That’s one of the things I wanted to do, because the problem is that behind-the-scenes people see all these wonderful, interesting things, are privy to everything that make it all happen, and have all these great stories to tell, but they rarely get a chance to tell those tales. But I always had a story to tell and given the whole situation with the documentary it was an impetus for me to finally write a book and set the record straight. 

You worked on the book with another writer, Blake Best. How did the collaboration come about? 

A couple of years ago I had a Facebook account that I just never looked at, but I kept getting these email notifications and I would try and ignore them but it got to the stage where I just started going through them to see what these notices were about and I realised I was getting messages from fans of the movies I worked on. I turned to my wife and said, “Oh look, hon…these people know who I am!” It just never occurred to me that anyone would want to reach out. When I’m oblivious to something, I can be very oblivious! But Blake was one of those fans who reached out and he’s also a writer, so we got working on this and it ended up sucking up about seven months of my life. 

Did you start out with the intention of making it this massive overview of the film, or did you want to get your own story out there? 

At first I thought it could be just my voice telling my story, so after some conversations between us Blake went and did some work on it and looking at the results I thought it didn’t sound right, so I kind of redefined what my voice should be in the book. I came to the realisation that I needed to hear everyone else’s voice in there as well. So I brought in many people from the production. 

You interview so many people here, from Robert Englund to the editor of the film and everybody in-between. Actors, producers, and technicians, everybody! 

Did you notice Renny Harlin isn’t in the book? 

I did. But I wasn’t surprised. I couldn’t get him for my Burt Reynolds book either. 

It was a pain in the ass! When I finally did contact him he goes, “Well, are you going to say nice things about me?” I’m like, “goddamn it, Renny! I didn’t say nice things about you then, I’m not going to say nice things about you now!” 

It doesn’t really matter that he isn’t present. The book is packed to the rafters with personalities and stories as it is. 

I just thought, to hell with it, this book isn’t about him anyway. But tracking down everyone else took forever! Some people just didn’t want to be sought out. You’re a writer, so you’re going to give me an “amen” for this – when you are looking to contact someone for an interview in these days of mass communication, you have to find out how the person you’re looking for mass communicates. But the thing is some people don’t reply on messenger; other people only use Instagram, others won’t do DMs on Twitter but perhaps they will reply to you on Facebook. You have to go through all of this and find out the hard way. And those are the easy ones, because at least they have some kind of presence on one of the platforms, but then you have the people who are completely off the grid, not online or who don’t have social media, so you have to find a way to get to them within their realm of communication.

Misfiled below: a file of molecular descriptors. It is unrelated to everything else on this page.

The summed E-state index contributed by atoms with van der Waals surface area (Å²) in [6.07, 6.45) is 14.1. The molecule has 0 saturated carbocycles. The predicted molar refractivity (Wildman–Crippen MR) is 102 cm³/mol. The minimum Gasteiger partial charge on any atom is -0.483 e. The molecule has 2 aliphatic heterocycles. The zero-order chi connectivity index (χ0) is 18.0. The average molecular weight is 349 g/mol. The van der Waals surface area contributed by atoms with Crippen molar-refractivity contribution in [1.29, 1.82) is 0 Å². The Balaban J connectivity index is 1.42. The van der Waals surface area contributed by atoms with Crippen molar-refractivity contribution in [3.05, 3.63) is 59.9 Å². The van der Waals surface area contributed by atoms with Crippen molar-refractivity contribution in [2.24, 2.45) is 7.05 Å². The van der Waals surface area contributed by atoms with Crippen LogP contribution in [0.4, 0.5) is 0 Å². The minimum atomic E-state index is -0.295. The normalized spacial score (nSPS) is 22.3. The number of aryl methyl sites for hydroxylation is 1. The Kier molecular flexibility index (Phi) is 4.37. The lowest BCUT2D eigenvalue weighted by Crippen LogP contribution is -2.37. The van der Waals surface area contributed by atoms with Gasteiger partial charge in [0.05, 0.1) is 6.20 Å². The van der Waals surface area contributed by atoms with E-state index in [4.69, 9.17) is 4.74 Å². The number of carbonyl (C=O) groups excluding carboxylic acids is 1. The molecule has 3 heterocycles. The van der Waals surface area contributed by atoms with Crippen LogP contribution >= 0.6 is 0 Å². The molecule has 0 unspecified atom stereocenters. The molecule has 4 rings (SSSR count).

Right! You interview a lot of people for books, so you know all about it. It’s enough to drive you insane. It’s probably even harder for me because at least you know these people personally, you’ve worked with or already have an established relationship with them, whereas I’m coming in cold. It’s like that time I was trying to arrange an interview with Brad Pitt. Now that was a nightmare! 

Well, yeah! 

The interview would have been to talk about Tom DiCillo, but I would have asked him about Freddy’s Nightmares. Who gets the chance to bring up Freddy’s Nightmares to Brad Pitt, right? 

Ha! He probably doesn’t remember working on that show any more than we remember working with him. 

You chose not to overly editorialise, which is refreshing and which makes the conversations in the book flow more like real, genuine talks between you and your subjects. 

They weren’t always like that, but that is how I wanted them to be. Sometimes when Blake would write something I thought it felt like it was too much from a fan’s perspective; it was written like a fan would write it, but I wanted it to have a sense of immediacy, like you’re standing there on set, completely honest and unfiltered. I didn’t want it smoothed over, I wanted people’s voice to be true to who they are. Blake would say, “Well, what does that sound like on paper?” and after I explained it he understood what I meant. Blake did about an eighth of the interviews and a lot of the time I would go back to the original tapes and transcribe it verbatim. On some of the interviews I didn’t correct anything. I laid it out like it was said on the first pass, no editing. I wanted the interviews to feel like real conversations. 

There’s even one interview where you’re talking to one of your old colleagues from the film and it becomes evident to us that he’s travelling in his car while doing the interview and he has to go through multiple toll booths whilst talking to you…